Fabrice Calmels as Othello in Lar Lubovitch's Othello. Cheryl Mann, Courtesy Larisa Elizondo.

Fabrice Calmels on His Decision to Leave the Joffrey Ballet After Nearly 19 Years

After nearly 19 years, Joffrey Ballet dancer Fabrice Calmels announced Monday that he'll take his final bow with the company after a performance of Nutcracker on December 29. Born in France, Calmels trained at the Paris Opéra Ballet School before moving to the United States to study at the Rock School, Boston Ballet School and School of American Ballet. In addition to the long list of roles he's danced at the Joffrey, Calmels has worked as a model, and in 2014 won the Guinness World Record as the world's tallest ballet dancer.

We caught up with Calmels to hear about why he's leaving, and what his future after the Joffrey will hold.


What's behind your decision to leave the Joffrey?

I've been with the company now for almost two decades. I was hired by Gerald Arpino, the co-founder of the Joffrey Ballet—I was the last dancer that he really truly hired. He was a fantastic mentor, and taught me so much about integrity and respect. There was such a mentality and work ethic in the company that I grew up with, and things have changed, the company has been through so much. I've done incredible roles, one after the other. But as an artist and a performer I always want to improve and feel like I can get to the next level. Watching new dancers come into the company reminded me of what it was all about, and I think it's my time now. Also the Joffrey is going to be leaving the Auditorium Theater for the Lyric, and my whole career has been at the Auditorium. It's been 18 years, which is the age I was when I came to the United States, so all of these were signs that told me that it was necessary to move on.

But will dancing still be a part of your life?

Absolutely. I think I'm at the top of my game. I'm not retiring, I'm not doing this because of health. And I love teaching and coaching. I've done that since 2003, and I love the kids I train. I've just been doing it when time allows.

You're not only leaving the company, but you're moving from Chicago to Los Angeles. Why California?

First of all, California is warmer, and I need that for a little while. Also California makes sense because a lot of things that I want to do could be movie related. I also feel like it's far away from ballet. There are a few companies out there, but not that many, and I like that challenge. I'm interested to see what California has to offer.

You've been pursuing a modeling career while dancing for the Joffrey. Do you hope to focus more on that in the future?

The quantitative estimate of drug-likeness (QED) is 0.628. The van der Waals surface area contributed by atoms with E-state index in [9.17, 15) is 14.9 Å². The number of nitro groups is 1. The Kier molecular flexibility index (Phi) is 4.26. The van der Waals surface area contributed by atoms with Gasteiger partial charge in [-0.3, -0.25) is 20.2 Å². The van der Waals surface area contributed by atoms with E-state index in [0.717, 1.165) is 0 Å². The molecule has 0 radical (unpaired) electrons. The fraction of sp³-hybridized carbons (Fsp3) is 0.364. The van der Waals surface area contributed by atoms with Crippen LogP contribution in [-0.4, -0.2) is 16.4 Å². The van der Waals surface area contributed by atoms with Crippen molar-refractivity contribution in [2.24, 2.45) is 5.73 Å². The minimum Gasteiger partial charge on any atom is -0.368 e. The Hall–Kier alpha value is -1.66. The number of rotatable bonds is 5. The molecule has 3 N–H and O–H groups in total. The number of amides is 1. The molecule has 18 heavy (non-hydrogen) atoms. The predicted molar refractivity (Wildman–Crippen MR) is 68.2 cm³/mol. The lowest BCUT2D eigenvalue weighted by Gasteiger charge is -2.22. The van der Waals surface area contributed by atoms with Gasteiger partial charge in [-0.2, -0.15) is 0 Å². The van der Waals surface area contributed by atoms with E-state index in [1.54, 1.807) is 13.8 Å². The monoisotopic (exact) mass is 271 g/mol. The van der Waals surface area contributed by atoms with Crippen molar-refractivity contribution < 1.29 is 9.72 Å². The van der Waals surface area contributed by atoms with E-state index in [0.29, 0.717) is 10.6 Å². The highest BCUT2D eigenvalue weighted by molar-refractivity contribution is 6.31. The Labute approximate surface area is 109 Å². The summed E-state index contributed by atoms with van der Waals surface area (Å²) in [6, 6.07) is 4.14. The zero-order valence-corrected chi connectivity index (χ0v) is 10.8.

I've been signed with IMG for the past few years, but it's kind of slowed down because the Joffrey's schedule is so packed. It's really grueling, and we're constantly in production. What I've refused to do though now is really have a set plan. I want to slow down, and not rush into anything.

What part of life with the Joffrey will you miss the most?

What I really love is acting—when I was in France I used to take acting classes. I love being onstage, and performing a full-length story ballet, and doing the due diligence of learning the character. It takes a lot of preparation, which I really love.

What have been some of your favorite roles?

Karenin in Anna Karenina, and Othello. Also Apollo. And working with Sir Anthony Dowell, and Christopher Wheeldon. Chris makes ballet fun, and has been a huge influence in my career. And we have the same hero: Gene Kelly.

Can you tell me a bit about ILYS, the new business that you're working on?

It's still under wraps, but it's about the dance industry. In the American market, dance is so niche, and only a very cultured audience come to the ballet. My biggest passion now is to really change the way that people think about ballet, and make it part of the culture. So I'm not done; actually, I'm just starting.

Latest Posts


Getty Images

7 Eco-Friendly Choices Dancers Can Make to Green Up Their Lifestyles

Ballet dancers are known for their empathy and willingness to improve, so it is no surprise that many are educating themselves about the environment and incorporating sustainable habits into their lives. "I recently read that there are more microplastics in our oceans than there are stars in our galaxy. That really hit me," says American Ballet Theatre corps member Scout Forsythe, who has been making an effort to be more environmentally conscious.

Although no one can fix the climate crisis on their own, we can make small, everyday changes to help decrease waste, consumption and emissions. Here are some suggestions for dancers looking to do their part in helping our planet.

Keep reading SHOW LESS
Left to right: Dance Theatre of Harlem's Daphne Lee, Amanda Smith, Lindsey Donnell and Alexandra Hutchinson in a scene from Dancing Through Harlem. Derek Brockington, Courtesy Dance Theatre of Harlem

Dancers Share Their Key Takeaways After a Year of Dancing on Film

Creating dances specifically for film has become one of the most effective ways that ballet companies have connected with audiences and kept dancers employed during the pandemic. Around the world, dance organizations are finding opportunities through digital seasons, whether conceiving cinematic, site-specific pieces or filming works within a traditional theater. And while there is a consistent sentiment that nothing will ever substitute the thrill of a live show, dancers are embracing this new way of performing.

Keep reading SHOW LESS
Alexandra McMaster

Start Your Dance Day With This Delicious Berry Breakfast Crisp Recipe

When it comes to breakfast, I want it to be easy and convenient but still taste delicious. My Berry Breakfast Crisp is just that. You can bake the crisp on the weekend as meal prep, then enjoy it throughout the week cold or warmed in the microwave. It freezes well, too!

Keep reading SHOW LESS

Editors' Picks